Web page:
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converting char to int (reading from a binary file)

Hi,
I'm trying to read some binary data from a file, I've read a few bytes
of the data into a
char array with ifstream. Now I know that the first 4 bytes in the
char array represent
an integer. How do I go about converting the elements to an integer?
regards, Igor
Jun 27 '08 #1
15 14467
basically:

int i = *( ( int * )ptr )
Jun 27 '08 #2
sebastian wrote:
basically:

int i = *( ( int * )ptr )
That is a very bad idea, 'ptr' may not be correctly aligned. It would
be much better to supply the address of 'i' to the procedure that reads
the bytes, something like

int i = 0;
myfile.read(&i, sizeof(int));

V
--
Please remove capital 'A's when replying by e-mail
I do not respond to top-posted replies, please don't ask
Jun 27 '08 #3
On May 16, 8:43 pm, Victor Bazarov <v.Abaza...@com Acast.netwrote:
sebastian wrote:
basically:
int i = *( ( int * )ptr )

That is a very bad idea, 'ptr' may not be correctly aligned. It would
be much better to supply the address of 'i' to the procedure that reads
the bytes, something like

int i = 0;
myfile.read(&i, sizeof(int));

V
--
Please remove capital 'A's when replying by e-mail
I do not respond to top-posted replies, please don't ask
thanks for your response. I'm not 100% sure I understand what you mean
by correctly aligned, would you mind clarifying? I also can't get your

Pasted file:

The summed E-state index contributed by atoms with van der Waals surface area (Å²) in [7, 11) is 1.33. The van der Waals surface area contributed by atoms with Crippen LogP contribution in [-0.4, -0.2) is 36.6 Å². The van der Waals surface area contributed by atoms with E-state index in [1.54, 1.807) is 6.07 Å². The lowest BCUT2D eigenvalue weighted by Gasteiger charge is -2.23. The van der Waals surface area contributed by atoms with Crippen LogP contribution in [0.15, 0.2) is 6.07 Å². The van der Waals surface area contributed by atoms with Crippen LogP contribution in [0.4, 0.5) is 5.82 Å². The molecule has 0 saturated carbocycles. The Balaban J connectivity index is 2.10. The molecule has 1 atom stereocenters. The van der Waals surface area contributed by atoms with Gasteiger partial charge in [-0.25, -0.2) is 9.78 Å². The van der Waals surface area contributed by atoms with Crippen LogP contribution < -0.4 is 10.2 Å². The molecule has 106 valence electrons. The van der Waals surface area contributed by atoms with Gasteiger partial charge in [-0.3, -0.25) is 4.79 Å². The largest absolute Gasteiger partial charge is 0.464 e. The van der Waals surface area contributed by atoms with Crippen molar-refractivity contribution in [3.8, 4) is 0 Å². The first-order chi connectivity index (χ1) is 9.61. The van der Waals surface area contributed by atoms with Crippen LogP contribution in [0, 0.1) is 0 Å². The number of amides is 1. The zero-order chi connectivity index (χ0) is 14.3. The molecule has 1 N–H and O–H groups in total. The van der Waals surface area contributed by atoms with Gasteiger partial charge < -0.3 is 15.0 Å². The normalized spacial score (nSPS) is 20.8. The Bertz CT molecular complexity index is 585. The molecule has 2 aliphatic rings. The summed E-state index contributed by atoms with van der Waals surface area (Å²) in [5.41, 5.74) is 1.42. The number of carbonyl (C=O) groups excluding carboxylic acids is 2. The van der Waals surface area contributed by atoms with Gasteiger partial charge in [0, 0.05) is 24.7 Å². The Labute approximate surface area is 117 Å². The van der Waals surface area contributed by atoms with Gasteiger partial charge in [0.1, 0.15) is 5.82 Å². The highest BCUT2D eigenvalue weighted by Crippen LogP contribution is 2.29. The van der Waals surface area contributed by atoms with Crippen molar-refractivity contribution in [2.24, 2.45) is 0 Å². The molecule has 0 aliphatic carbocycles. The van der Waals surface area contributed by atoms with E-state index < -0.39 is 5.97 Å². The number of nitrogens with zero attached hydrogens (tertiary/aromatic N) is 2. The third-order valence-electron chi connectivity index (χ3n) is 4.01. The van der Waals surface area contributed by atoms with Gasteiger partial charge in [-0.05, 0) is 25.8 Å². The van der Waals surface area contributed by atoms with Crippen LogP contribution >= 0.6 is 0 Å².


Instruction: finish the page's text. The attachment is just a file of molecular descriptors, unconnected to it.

code snippet to work; I get the following compile error:

"Error 1 error C2664: 'std::basic_ist ream<_Elem,_Tra its>::read' :
cannot convert parameter 1 from 'int' to 'char *' "

kind regards,
Igor
Jun 27 '08 #4
On May 16, 8:36 pm, sebastian <sebastianga... @gmail.comwrote :
basically:

int i = *( ( int * )ptr )
thanks for your response, it does the trick...
Igor
Jun 27 '08 #5
itdevries wrote:
On May 16, 8:36 pm, sebastian <sebastianga... @gmail.comwrote :
>basically:

int i = *( ( int * )ptr )

thanks for your response, it does the trick...
Igor
Be aware that depending on your OS this may break at times, not at others,
or always work. It depends on your OS mainly and if it requires intergers
to by specifcally byte aligned. I know that this will work on Windows
systems fine. I understand that wrong alignment it will break on Sun
systems.

If this is platform specific for you and you will never run it on another
platform and you're sure that your system won't break on byte misalligned
integers it should be fine to use. If you ever plan on running the code on
another system then you'll need to do it another way.
--
Jim Langston
ta*******@rocke tmail.com
Jun 27 '08 #6
On 16 mai, 20:43, Victor Bazarov <v.Abaza...@com Acast.netwrote:
sebastian wrote:
basically:
int i = *( ( int * )ptr )
That is a very bad idea, 'ptr' may not be correctly aligned.
Not to mention issues of size and representation. (As an
extreme case, I know of one machine which uses 6 byte signed
magnitude ints.)

The original poster didn't begin to give enough information with
regards to the input format for us to say, but if it's a